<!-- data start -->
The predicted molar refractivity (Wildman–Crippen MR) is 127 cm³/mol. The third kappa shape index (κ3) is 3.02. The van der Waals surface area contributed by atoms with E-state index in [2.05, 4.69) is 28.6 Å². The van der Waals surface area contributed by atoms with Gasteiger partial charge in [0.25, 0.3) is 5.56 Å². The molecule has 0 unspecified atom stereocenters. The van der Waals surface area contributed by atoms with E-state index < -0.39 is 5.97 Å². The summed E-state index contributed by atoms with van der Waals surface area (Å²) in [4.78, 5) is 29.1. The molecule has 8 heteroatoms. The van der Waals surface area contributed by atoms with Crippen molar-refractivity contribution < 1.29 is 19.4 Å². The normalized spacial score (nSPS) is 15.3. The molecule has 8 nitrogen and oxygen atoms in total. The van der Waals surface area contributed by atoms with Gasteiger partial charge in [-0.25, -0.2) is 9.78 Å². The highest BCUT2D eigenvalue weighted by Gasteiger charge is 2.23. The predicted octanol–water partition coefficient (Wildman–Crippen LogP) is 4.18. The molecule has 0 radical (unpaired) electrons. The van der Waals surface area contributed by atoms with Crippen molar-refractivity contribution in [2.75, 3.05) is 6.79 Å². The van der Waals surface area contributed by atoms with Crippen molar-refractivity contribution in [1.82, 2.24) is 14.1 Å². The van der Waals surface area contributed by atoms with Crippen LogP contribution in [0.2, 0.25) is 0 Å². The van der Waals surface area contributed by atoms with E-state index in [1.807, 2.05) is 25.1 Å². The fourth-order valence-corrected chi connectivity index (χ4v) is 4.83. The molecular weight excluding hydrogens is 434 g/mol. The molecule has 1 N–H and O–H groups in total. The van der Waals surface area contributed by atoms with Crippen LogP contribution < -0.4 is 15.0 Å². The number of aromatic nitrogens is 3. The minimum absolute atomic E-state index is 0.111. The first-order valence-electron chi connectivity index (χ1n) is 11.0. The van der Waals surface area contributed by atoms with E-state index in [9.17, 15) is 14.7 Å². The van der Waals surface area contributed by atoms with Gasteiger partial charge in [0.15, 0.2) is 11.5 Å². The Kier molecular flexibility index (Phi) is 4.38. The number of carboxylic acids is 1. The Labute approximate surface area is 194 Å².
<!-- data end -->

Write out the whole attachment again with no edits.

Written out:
The predicted molar refractivity (Wildman–Crippen MR) is 127 cm³/mol. The third kappa shape index (κ3) is 3.02. The van der Waals surface area contributed by atoms with E-state index in [2.05, 4.69) is 28.6 Å². The van der Waals surface area contributed by atoms with Gasteiger partial charge in [0.25, 0.3) is 5.56 Å². The molecule has 0 unspecified atom stereocenters. The van der Waals surface area contributed by atoms with E-state index < -0.39 is 5.97 Å². The summed E-state index contributed by atoms with van der Waals surface area (Å²) in [4.78, 5) is 29.1. The molecule has 8 heteroatoms. The van der Waals surface area contributed by atoms with Crippen molar-refractivity contribution < 1.29 is 19.4 Å². The normalized spacial score (nSPS) is 15.3. The molecule has 8 nitrogen and oxygen atoms in total. The van der Waals surface area contributed by atoms with Gasteiger partial charge in [-0.25, -0.2) is 9.78 Å². The highest BCUT2D eigenvalue weighted by Gasteiger charge is 2.23. The predicted octanol–water partition coefficient (Wildman–Crippen LogP) is 4.18. The molecule has 0 radical (unpaired) electrons. The van der Waals surface area contributed by atoms with Crippen molar-refractivity contribution in [2.75, 3.05) is 6.79 Å². The van der Waals surface area contributed by atoms with Crippen molar-refractivity contribution in [1.82, 2.24) is 14.1 Å². The van der Waals surface area contributed by atoms with Crippen LogP contribution in [0.2, 0.25) is 0 Å². The van der Waals surface area contributed by atoms with E-state index in [1.807, 2.05) is 25.1 Å². The fourth-order valence-corrected chi connectivity index (χ4v) is 4.83. The molecular weight excluding hydrogens is 434 g/mol. The molecule has 1 N–H and O–H groups in total. The van der Waals surface area contributed by atoms with Crippen LogP contribution < -0.4 is 15.0 Å². The number of aromatic nitrogens is 3. The minimum absolute atomic E-state index is 0.111. The first-order valence-electron chi connectivity index (χ1n) is 11.0. The van der Waals surface area contributed by atoms with E-state index in [9.17, 15) is 14.7 Å². The van der Waals surface area contributed by atoms with Gasteiger partial charge in [0.15, 0.2) is 11.5 Å². The Kier molecular flexibility index (Phi) is 4.38. The number of carboxylic acids is 1. The Labute approximate surface area is 194 Å².